President Donald Trump is reckless with words and careless with actions. There’s no evidence that he thinks deeply about anything. Which is why I was not shocked when he condemned the House impeachment inquiry as a “lynching” earlier this week.
“So some day, if a Democrat becomes President and Republicans win the House, even by a tiny margin, they can impeach the president, without due process or fairness or any legal rights. All Republicans must remember what they are witnessing here — a lynching. But we will WIN!”
More than 4,000 African American men, women and children were lynched — burned, beaten, drowned, shot or hanged to death — between 1877 and 1950. Trump almost certainly doesn’t know this. To a president who operates as an internet troll as much as a head of state, “lynching” is just another provocation — another way to seize the national conversation in the face of bad news and criticism. And to a man who can’t see beyond his own ego, “lynching” must feel like an apt analogy for the scrutiny of his political opponents. He can’t imagine anything worse.
Trump’s behavior didn’t shock me. What did shock me was a comment from Sen. Lindsey Graham, R-S.C. When asked about the president’s “lynching” remark, Graham said the comparison was apt: “Yes, this is a lynching, and in every sense, this is un-American. I’ve never seen a situation in my lifetime as a lawyer where someone is accused of a major misconduct and cannot confront the accuser or call witnesses on their behalf.”
Trump is ignorant; Graham is not. In 2005, during Graham’s first Senate term, a unanimous Senate passed a resolution apologizing to lynching victims and their descendants for the chamber’s failure to enact anti-lynching legislation. It expressed “the deepest sympathies and most solemn regrets of the Senate to the descendants of the victims of lynching, the ancestors of whom were deprived of life, human dignity, and the constitutional protections accorded all citizens of the United States.” It also called on the Senate to “remember the history of lynching, to ensure that these tragedies will neither be forgotten nor repeated.”
The Senate likewise voted at the end of last year to make lynching a federal crime — another symbolic act of contrition. The vote, again, was unanimous, and Graham, again, was there. But even if he hadn’t been — and even if these votes had never happened — Graham should still know better. According to the Equal Justice Initiative, a nonprofit advocacy group focused on criminal and racial justice, 185 black Americans were reported lynched in South Carolina.
Graham is a native of Central, South Carolina, a small town in Pickens County at the northwest edge of the state. At least four of the 185 lynchings took place in the area. In 1947, eight years before Graham was born, a 24-year-old black man named Willie Earle was taken from jail — where he was held on charges of assault — and killed by a mob of white men, the last racially motivated lynching to take place in the state. A generation earlier, in 1912, a black teenager named Brooks Gordon was lynched for allegedly shooting at a white woman while she drew water from a spring. Twenty-two years before that, in 1890, Henry Johnson was killed after he was accused of rape. Another black man accused of assault — his name is lost to history — was lynched in 1891.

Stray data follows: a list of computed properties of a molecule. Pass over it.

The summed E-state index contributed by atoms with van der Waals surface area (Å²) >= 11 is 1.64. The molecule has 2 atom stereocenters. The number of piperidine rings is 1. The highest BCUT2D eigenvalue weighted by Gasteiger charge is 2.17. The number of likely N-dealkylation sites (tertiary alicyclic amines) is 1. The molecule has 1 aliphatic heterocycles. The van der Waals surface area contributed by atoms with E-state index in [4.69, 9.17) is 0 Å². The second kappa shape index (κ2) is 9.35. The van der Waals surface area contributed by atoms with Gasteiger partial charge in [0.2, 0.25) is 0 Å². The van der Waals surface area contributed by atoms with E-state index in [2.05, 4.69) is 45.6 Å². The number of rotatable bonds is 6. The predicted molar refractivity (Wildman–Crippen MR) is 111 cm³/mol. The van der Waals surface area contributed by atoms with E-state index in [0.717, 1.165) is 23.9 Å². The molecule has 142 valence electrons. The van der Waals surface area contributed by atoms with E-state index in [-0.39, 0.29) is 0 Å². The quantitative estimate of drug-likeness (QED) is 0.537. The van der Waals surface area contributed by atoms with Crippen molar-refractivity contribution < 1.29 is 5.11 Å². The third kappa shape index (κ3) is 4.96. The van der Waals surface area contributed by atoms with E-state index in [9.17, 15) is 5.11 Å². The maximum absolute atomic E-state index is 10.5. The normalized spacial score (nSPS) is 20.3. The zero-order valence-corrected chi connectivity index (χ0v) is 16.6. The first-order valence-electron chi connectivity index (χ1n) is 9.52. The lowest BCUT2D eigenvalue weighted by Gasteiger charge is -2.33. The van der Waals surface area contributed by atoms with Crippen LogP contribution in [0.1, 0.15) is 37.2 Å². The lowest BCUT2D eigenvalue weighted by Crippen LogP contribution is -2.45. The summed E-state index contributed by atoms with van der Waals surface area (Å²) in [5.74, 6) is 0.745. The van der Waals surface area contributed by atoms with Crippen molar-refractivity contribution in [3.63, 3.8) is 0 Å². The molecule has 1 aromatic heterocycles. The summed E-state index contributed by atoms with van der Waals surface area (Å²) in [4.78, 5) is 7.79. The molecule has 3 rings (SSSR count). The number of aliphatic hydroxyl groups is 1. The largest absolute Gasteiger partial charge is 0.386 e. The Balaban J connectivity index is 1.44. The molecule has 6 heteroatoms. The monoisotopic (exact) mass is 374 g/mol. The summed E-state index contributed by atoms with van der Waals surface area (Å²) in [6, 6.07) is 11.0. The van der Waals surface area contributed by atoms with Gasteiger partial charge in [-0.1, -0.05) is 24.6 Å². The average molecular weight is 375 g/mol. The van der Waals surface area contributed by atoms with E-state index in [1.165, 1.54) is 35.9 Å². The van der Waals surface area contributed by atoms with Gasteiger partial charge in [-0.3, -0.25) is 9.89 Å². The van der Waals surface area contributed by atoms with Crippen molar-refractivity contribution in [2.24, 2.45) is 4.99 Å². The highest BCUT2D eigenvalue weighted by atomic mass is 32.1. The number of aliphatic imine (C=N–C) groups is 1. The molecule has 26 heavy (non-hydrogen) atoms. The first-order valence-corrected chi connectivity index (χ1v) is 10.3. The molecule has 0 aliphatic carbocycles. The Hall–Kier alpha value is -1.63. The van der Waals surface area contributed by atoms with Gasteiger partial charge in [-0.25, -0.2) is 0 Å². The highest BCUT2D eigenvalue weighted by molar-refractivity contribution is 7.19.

No, Graham did not live through this era. But his parents did, and the violence of that period marks the place he calls home. It marks the entire region and state. As a lawmaker who represents that state — who represents families and communities upended by racial terrorism past and present — Graham has a particular responsibility to that history. He owes his constituents a degree of sensitivity, an awareness of the weight of a word like “lynching.”
Graham has rejected those obligations. Instead, he’s content to affirm Trump’s endless sense of his own victimhood. On Thursday, Graham introduced a resolution in the Senate to condemn the impeachment inquiry in the House. He will say anything to defend the president, even if it means minimizing one of the worst crimes this nation has perpetrated on its own citizens. Graham hasn’t just embraced the president, he’s embraced Trump’s total shamelessness — his absolute failure to hold himself accountable to any worthwhile standard of character.
The day before Trump and Graham made their comments, the Emmett Till Memorial Commission in Mississippi erected its fourth sign marking the spot on the Tallahatchie River where, in the summer of 1955, Till’s body was found after he was kidnapped, tortured and lynched. The three previous signs had been either stolen or vandalized, and two were riddled with bullets in displays of anger and contempt. The new sign is made of steel.
The reason to condemn Trump and Graham for their “lynching” remarks is not to score a partisan point or because it will make a difference in their language or behavior. It’s because we haven’t actually resolved the trauma of the past. Historical spaces are still contested. The scars are still present.
Jamelle Bouie is an Op-Ed columnist for The New York Times.